Dante’s Testaments: Essays in Scriptural Imagination

Front Cover
Stanford University Press, 1999 - 378 pages
0 Reviews
Reviews aren't verified, but Google checks for and removes fake content when it's identified
This book explores the wide range of Dante's reading and the extent to which he transformed what he read, whether in the biblical canon, in the ancient Latin poets, in such Christian authorities as Augustine or Benedict, or in the "book of the world" the globe traversed by pilgrims and navigators.

The author argues that the exceptional independence and strength of Dante's forceful stance vis-à-vis other authors, amply on display in both the Commedia and so-called minor works, is informed by a deep knowledge of the Christian Scriptures. The Bible in question is not only the canonical text and its authoritative commentaries but also the Bible as experienced in sermon and liturgy, hymn and song, fresco and illumination, or even in the aphorisms of everyday speech.

The Commedia took shape against the panorama of this divine narrative. In chapters devoted to Virgil and Ovid, the author explores strategies of allusion and citation, showing how Dante reinterprets these authors in the light of biblical revelation, correcting their vision and reorienting their understanding of history or human love. Dante finds his authority for making these interpretive moves in a "scriptural self" that is constructed over the course of the Commedia.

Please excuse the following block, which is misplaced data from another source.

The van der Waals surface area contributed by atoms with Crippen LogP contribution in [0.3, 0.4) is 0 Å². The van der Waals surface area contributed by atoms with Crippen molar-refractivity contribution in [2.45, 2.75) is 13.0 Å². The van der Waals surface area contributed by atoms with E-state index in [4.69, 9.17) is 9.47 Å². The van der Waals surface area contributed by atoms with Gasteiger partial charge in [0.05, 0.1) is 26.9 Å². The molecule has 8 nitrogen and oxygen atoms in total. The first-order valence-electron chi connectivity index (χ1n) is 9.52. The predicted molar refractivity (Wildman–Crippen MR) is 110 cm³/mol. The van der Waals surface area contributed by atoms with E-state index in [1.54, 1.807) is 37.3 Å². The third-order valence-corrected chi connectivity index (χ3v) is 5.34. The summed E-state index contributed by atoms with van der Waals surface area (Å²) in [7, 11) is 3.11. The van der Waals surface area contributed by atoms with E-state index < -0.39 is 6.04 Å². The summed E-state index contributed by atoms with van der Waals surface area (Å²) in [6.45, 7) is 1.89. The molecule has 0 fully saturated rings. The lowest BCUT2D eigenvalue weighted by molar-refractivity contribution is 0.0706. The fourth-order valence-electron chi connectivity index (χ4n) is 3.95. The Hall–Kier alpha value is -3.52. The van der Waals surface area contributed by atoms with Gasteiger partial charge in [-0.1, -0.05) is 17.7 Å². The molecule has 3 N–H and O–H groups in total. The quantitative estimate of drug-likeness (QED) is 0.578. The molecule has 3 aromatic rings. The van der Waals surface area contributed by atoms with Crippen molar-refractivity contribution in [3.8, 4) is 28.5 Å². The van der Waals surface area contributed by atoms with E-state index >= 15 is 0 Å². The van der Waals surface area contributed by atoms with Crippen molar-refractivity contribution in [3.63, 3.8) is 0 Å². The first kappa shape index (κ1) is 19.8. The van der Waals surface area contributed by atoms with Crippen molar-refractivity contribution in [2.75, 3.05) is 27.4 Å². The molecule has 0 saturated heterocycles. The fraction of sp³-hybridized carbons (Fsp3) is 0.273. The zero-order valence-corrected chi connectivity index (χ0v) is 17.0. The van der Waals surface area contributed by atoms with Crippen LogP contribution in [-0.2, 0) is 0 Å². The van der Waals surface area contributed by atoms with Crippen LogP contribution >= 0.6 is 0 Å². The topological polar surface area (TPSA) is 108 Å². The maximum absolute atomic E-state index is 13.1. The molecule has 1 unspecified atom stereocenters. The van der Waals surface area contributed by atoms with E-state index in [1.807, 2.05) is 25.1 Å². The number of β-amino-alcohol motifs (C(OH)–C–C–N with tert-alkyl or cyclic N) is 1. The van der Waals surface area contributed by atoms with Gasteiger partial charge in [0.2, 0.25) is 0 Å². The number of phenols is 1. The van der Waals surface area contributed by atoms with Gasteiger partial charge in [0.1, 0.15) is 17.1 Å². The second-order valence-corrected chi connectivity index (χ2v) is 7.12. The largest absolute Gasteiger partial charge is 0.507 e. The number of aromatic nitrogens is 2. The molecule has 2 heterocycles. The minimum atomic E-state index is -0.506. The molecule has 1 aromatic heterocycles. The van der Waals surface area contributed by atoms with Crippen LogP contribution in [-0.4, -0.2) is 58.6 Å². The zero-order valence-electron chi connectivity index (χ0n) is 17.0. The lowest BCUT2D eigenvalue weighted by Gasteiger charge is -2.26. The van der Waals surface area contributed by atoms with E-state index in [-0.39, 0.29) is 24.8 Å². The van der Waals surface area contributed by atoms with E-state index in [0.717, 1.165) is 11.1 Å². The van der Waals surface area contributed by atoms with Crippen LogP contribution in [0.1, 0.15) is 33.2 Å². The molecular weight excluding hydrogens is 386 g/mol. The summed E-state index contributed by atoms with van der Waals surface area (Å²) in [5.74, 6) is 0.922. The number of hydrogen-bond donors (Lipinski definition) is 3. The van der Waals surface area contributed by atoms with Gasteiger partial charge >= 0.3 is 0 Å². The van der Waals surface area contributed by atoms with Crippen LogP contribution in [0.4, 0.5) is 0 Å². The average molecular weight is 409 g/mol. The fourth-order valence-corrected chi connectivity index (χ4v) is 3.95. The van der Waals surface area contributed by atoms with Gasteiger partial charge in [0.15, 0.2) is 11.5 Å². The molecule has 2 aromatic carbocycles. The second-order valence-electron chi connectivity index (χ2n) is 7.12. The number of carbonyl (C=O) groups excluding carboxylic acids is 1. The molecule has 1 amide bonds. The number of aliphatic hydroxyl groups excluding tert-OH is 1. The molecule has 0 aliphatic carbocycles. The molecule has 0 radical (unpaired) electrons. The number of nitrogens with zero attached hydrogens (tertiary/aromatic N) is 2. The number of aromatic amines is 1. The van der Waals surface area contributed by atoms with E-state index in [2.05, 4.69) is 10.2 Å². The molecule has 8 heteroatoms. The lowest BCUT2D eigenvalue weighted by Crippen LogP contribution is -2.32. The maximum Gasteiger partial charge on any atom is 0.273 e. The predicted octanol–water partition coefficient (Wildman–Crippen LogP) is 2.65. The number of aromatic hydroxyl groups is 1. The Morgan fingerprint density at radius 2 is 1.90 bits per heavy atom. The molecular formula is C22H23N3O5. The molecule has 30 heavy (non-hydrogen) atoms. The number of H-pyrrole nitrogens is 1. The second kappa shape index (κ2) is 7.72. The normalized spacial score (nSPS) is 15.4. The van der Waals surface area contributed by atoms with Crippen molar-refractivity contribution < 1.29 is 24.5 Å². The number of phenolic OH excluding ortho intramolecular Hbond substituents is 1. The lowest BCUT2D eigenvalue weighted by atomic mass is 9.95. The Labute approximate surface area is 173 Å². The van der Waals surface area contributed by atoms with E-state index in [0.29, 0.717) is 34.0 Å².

That biblical selfhood enables him to choose among various classical and Christian traditions, to manipulate arguments and time lines, and to forge imaginary links between the ancient world and his own "modern uso." He rewrites Scripture by reactivating it, by writing it again. To the inspired parchments of the Old and New Testaments he boldly adds his own "testamental" postscript.


What people are saying - Write a review

We haven't found any reviews in the usual places.


Scripts for the Pageant I
The Scriptural Self
Old and New Parchments
SelfAuthenticating Artifact
Descendit ad inferos
Dido Beatrice and the Signs of Ancient Love
The Metamorphosis of Ovid
Watching Matelda
Dante and Pilgrimage

Other editions - View all

Common terms and phrases

About the author (1999)

Peter S. Hawkins is Professor of Religion and Literature at the Yale Divinity School. He is the author of books on ineffability, the image of the city, and American fiction, as well as editor (with Rachel Jacoff) of a forthcoming collection of essays, The Poet's Dante.

Bibliographic information